A partial section of a rough prototype map

Designers, stop me if you've heard this one before: you create a new game after lots of immersive research. You have a solid set of mechanics that have been designed specifically to represent that historical conflict. You make up a rough map (in my case, using Photoshop) and a set of counters (in my case, scrawling on some sticker paper), and you sit down at the table to give it a spin. You don't expect everything to work - almost nothing ever does the first time around - but you're hoping that you really are onto something, and that this first rough playtest session will confirm that yes, you were. You play the game...

...and it's just awful. Nothing works. It's boring. It's lopsided, and I don't mean that it leans one way or the other, because very few conflicts don't lean one way or another, but that one side is able to do things and the other is hopelessly helpless to stop them. The game's a mess, and this first (and last) playtest does not confirm your suspicion that you're onto something, but rather your other suspicion, the one you've held for a long time, that you are in fact a charlatan and fraud, duping yourself more than anyone else, who has only gotten lucky with previous designs, and whose luck has at long last run out; you will never design a workable game again.

Before we get too far into pity party territory, I should add that within a few hours or days, you remind yourself that you've designed a couple dozen other games which all seem to work pretty well, and that people have seemed to enjoy to one degree or another, and that this experience is nothing new. You've been here before and you'll be here again, and you've gotten past it before and will get past it again. Sometimes this involves fixing this specific design, sometimes it involves cannibalizing it for parts, sometimes it involves abandoning it altogether, but hey, it's not the end of the world, man. Chill out.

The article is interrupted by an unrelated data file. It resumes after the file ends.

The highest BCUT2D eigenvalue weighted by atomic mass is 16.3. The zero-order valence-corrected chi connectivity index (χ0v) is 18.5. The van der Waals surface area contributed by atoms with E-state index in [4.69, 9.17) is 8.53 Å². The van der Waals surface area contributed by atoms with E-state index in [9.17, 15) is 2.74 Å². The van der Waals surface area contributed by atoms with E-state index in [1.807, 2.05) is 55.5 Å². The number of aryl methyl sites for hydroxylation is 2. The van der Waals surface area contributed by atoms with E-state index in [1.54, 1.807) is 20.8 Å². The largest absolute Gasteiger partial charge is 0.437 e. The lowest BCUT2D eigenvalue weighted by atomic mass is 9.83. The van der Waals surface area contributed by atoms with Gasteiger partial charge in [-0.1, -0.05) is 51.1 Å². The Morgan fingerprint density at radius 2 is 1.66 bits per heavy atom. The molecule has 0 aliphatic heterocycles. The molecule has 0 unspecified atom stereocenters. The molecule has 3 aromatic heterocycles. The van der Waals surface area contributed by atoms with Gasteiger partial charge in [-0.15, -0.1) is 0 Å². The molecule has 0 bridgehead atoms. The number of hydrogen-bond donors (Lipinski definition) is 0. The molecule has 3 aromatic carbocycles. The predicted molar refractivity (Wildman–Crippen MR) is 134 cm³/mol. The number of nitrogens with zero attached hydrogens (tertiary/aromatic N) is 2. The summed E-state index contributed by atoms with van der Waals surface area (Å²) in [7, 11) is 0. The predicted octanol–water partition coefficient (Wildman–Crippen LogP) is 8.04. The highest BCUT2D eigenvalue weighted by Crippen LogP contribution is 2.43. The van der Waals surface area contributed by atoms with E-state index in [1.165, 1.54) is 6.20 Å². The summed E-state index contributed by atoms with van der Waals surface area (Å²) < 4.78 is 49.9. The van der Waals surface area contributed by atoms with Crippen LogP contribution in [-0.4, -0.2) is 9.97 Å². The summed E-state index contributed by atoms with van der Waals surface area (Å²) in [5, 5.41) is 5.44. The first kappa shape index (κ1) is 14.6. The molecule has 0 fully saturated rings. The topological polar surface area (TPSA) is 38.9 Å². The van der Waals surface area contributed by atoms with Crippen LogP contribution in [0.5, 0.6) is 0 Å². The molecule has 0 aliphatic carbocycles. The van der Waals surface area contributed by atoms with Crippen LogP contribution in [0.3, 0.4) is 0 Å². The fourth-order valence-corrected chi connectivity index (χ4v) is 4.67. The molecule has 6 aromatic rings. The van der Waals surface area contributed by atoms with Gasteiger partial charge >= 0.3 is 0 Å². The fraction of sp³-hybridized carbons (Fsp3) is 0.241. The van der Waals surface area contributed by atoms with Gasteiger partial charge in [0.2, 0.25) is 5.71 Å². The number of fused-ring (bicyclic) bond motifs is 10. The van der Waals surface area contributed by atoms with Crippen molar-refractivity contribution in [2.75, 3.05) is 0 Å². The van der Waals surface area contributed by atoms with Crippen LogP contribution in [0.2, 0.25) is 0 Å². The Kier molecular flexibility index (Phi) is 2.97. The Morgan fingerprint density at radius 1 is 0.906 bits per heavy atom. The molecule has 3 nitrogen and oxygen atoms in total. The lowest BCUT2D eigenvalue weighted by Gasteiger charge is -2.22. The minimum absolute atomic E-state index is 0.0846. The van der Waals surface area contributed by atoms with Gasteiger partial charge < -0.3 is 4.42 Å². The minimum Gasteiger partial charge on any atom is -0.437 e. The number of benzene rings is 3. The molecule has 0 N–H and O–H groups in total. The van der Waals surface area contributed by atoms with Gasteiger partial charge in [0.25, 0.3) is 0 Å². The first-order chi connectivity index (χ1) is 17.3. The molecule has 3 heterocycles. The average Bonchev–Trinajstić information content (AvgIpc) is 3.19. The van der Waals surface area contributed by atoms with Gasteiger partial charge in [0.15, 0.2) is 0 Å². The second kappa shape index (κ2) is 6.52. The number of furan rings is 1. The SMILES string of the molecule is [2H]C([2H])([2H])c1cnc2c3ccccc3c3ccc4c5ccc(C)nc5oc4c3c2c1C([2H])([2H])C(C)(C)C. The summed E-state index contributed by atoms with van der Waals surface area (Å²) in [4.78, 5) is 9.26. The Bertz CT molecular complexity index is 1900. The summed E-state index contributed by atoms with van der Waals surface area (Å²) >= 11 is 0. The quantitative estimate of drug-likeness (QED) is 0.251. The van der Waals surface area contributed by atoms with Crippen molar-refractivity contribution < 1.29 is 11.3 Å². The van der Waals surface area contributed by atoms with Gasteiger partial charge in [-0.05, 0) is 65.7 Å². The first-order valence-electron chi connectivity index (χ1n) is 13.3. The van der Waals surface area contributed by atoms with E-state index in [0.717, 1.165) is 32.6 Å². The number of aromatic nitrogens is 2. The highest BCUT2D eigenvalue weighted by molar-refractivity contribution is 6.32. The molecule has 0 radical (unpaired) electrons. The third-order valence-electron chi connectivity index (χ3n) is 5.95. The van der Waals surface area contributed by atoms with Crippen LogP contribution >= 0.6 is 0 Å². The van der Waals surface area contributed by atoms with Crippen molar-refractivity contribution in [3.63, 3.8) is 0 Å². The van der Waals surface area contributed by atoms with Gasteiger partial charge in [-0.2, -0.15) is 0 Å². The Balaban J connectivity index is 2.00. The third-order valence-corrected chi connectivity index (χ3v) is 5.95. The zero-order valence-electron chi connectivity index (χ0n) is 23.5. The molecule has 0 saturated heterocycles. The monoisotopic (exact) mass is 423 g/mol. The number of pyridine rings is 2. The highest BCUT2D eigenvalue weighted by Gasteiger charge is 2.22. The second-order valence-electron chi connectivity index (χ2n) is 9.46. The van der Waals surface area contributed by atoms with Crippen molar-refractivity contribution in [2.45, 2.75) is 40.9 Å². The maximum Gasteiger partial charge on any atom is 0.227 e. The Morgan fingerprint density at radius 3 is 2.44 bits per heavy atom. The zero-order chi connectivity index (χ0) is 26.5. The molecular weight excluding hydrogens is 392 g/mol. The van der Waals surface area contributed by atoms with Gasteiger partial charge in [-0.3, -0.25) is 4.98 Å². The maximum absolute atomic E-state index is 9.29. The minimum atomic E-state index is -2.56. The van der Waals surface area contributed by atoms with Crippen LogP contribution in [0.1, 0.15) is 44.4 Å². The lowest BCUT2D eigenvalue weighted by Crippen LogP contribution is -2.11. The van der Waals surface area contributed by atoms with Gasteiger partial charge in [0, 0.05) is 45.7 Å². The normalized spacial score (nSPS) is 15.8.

A wall fresco of a seated woman with a kithara, 40-30 BC, from the Villa Boscoreale of P. Fannius Synistor; late Roman Republic.

I had this experience fairly recently myself with a design centered on the political struggle during the last days of the Roman Republic. ("Last days" being used fairly loosely, as it encompasses about a hundred years.) Fairly early in the session, one of the two players took an insurmountable lead, and it didn't seem to be because that side was playing any better, or the other side was playing any worse, than the other. Nor did it seem like the winning faction had any real in-game advantage; the third play of the session saw the other side beating up on the other with impunity right from the get-go. Something was broken about the system itself, which is not something any designer wants to find out. So I washed my hands of it, and put my focus on other designs, figuring that if I figured it out somewhere down the road, I could fix it then.

I came back to it sooner than I had expected, and there were two causes. One was recent political events in my own time and country. Now, I'm not going to get into it here, because my political leanings might be very different than yours, but certain factors in the 2016 election helped me to approach the struggle between the Optimates and Populares of Ancient Rome from a new angle.